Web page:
The Listening
label: abb

producers: 9th wonder

year of release: 2002
website: littlebrothermusic.com
Where does one begin? Anybody can take a look at the TV these days and see how badly hip hop is getting commercialized. Now, there's nothing wrong with making money from hip hop, but the way hip hop culture is getting ravaged in the media is a straight joke. But what can you truly do when such a culture has become such a dominant form of expression these days, not only for blacks and Latino's, but for the white youth as well. Hip hop has leaped every geographical and cultural boundary out there, and there are no signs of it slowing down. And while I feel that hip hop music itself has been cluttered with an influx of kids who do music, the proportion of those kids who actually make quality music has not kept pace. But this then goes to say, since hip hop has become such a broad genre in itself, opinions of what is good and not good varies as vastly as the demographic hip hop now represents. But with that said, I'm not gonna front, Little Brother makes my type of hip hop, representing the state of North Carolina!?!?!

tracklisting
1. Morning
2. Groupie Pt. 2
3. For You
4. Speed
5. Whatever You Say
6. Make Me Hot (Interlude)
7. The Yo-Yo
8. Shorty On The Lookout
9. Love Joint Revisited
10. So Fabulous
11. The Way You Do It
12. Roy Lee, Producer Extraordinaire (Interlude)
13. The Getup
14. Away From Me
15. Nobody But You
16. Home (Interlude)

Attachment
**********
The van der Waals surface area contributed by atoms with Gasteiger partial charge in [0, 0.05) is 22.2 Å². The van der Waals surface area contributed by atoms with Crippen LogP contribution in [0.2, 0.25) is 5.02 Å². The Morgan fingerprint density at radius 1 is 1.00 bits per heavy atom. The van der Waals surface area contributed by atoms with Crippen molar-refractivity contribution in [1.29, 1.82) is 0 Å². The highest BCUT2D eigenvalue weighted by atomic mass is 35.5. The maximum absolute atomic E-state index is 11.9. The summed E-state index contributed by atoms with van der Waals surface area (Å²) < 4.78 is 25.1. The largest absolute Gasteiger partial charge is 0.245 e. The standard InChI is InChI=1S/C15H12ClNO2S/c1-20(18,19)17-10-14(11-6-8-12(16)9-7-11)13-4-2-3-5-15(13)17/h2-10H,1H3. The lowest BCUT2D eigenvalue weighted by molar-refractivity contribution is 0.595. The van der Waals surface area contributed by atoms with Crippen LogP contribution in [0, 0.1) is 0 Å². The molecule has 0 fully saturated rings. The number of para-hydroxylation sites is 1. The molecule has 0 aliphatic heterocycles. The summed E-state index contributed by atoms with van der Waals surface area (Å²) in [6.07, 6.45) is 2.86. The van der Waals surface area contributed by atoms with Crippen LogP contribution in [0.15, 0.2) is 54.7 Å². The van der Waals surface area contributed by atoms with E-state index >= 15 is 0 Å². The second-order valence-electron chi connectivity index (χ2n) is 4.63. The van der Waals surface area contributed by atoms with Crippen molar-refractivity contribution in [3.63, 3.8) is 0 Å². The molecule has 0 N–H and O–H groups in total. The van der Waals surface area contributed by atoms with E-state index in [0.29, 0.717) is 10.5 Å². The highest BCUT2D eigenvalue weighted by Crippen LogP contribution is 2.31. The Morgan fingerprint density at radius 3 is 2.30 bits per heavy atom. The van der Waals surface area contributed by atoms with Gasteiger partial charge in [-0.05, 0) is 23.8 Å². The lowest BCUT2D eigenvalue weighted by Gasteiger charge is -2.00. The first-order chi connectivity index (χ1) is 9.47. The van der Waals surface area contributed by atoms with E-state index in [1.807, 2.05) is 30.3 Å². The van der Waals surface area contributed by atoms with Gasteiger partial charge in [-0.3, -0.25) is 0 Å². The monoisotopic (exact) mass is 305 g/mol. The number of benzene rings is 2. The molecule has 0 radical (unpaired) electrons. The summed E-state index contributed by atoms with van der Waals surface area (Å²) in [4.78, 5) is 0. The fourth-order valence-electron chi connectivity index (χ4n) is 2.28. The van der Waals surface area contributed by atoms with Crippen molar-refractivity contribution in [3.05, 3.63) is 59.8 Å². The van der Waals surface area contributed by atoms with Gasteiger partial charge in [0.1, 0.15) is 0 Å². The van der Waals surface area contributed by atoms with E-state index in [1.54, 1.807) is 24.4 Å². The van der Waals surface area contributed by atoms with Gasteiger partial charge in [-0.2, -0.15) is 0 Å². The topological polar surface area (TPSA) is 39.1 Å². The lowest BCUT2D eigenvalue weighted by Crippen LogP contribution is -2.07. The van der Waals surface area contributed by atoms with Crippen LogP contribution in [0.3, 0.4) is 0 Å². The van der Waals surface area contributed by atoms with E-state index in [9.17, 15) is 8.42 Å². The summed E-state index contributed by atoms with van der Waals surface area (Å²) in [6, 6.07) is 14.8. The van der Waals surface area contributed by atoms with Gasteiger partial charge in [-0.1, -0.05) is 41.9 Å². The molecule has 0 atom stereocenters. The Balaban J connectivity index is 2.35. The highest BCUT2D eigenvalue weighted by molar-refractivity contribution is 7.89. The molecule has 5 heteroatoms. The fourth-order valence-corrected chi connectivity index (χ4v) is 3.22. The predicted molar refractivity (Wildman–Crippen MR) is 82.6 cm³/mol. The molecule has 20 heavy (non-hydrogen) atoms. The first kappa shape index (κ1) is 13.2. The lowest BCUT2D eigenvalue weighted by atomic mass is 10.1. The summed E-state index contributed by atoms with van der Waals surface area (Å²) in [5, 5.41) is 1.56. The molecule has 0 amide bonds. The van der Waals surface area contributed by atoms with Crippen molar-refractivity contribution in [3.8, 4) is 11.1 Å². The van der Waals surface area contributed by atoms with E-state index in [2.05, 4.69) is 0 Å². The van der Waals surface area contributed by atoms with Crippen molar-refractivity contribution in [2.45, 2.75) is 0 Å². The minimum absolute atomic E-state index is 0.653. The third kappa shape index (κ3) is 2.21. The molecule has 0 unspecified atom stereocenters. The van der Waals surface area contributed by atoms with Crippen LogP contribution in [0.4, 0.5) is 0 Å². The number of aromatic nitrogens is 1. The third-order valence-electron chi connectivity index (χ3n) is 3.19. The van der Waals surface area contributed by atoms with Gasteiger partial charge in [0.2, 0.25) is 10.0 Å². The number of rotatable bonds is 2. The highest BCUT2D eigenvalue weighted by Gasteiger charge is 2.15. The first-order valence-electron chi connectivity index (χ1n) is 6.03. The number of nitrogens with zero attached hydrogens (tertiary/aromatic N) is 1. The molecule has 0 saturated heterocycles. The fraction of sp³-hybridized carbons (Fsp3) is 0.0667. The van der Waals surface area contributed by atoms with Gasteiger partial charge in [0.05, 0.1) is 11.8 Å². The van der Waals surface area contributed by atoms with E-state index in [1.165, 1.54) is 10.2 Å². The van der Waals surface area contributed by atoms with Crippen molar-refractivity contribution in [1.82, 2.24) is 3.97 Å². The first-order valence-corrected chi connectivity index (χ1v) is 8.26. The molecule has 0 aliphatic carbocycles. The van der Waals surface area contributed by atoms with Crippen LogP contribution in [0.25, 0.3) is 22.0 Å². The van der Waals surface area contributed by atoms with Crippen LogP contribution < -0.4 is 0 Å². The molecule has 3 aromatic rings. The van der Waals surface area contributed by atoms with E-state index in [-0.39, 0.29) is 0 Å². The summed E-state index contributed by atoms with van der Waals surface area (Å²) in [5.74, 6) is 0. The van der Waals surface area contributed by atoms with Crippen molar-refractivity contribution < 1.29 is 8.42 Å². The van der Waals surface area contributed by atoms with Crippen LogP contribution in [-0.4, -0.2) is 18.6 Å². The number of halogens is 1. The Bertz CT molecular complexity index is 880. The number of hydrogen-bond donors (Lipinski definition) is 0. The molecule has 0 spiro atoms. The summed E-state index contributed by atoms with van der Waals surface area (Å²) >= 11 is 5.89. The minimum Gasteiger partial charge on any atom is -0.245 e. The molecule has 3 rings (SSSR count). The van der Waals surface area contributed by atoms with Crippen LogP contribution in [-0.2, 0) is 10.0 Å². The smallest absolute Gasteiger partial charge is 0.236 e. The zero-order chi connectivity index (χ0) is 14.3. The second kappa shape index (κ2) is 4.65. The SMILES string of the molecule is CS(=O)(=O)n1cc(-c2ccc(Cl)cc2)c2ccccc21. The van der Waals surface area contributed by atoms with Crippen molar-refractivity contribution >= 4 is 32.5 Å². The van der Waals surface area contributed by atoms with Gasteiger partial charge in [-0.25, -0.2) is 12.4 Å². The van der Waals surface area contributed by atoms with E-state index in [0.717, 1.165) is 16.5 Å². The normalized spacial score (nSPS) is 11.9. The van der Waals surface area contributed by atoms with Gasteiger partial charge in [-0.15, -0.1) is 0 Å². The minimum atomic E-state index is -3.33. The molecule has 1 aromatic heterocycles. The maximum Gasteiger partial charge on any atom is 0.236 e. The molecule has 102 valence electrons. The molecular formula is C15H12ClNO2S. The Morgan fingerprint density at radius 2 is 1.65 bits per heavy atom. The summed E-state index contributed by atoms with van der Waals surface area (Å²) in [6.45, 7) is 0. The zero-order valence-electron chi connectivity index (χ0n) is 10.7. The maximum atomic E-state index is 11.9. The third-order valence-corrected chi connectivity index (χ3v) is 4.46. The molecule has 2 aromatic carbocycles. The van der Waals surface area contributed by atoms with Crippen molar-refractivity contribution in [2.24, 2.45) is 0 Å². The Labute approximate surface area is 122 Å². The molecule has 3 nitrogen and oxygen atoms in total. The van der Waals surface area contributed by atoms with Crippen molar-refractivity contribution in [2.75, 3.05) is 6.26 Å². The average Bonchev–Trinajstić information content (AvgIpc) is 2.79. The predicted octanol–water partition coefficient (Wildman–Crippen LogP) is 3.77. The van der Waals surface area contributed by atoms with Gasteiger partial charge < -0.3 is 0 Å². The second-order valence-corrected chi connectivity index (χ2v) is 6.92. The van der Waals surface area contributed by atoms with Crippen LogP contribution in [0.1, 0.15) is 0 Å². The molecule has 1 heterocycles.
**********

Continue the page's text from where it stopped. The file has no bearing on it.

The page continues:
17. Nighttime Maneuvers
18. The Listening
Not exactly known for having a gang of known artists, North Carolina is where Little Brother call home. Is Little Brother groundbreaking in most regards? Not really. But who says you have to reinvent the wheel to make great music? Little Brother makes soulful hip hop that is just plain dope, there's no way around it. By far, the most noticeable aspect of "The Listening" is 9th Wonder's work on the boards. Forget your average looping - add a drum and bassline - and sprinkle some samples into the mix type of production. 9th Wonder creates music. The beats are just incredible, and you can hear it in the music, 9th has a talent for his craft. The drums bump, the samples are carefully chosen and placed, and a mood is set in the context of an album that most kids can only dream of creating.
If your a technical aspect criticizer, and Aceyalone, Ras Kass, or Anticon is your idea of emceeing bliss, then Phonte and Big Pooh are not gonna be your cup of tea. But to call them simplistic is blasphemy. The pair of emcees are witty, clever, and meld with 9th's beats like that perfect blend of pit cooked BBQ and sauce. And we all know I love me some good BBQ. The topics aren't super deep, and they don't throw a dictionary of grammar at you, but what they do well, is create an aural environment that not only got my head nodding, but also promoted a feeling of relation. From the topics of women on "Whatever You Say" to the soulful sentiment exhibited on "Away From Me" and "Nobody But You," Phonte and Big Pooh glide the tracks with ease, and pulls you into the essence of the music.
With that said, it's obvious you can tell I'm feeling this album. They make the type of hip hop I thought had been long forgotten, yet they don't sound like they just stepped out of 1993. All I have to say to the consumers is, if you sleep on this, it's your loss....and what I have to say to Little Brother is: keep doing ya'll thing....there are cats out there like myself who appreciate it.
review: mcktwo
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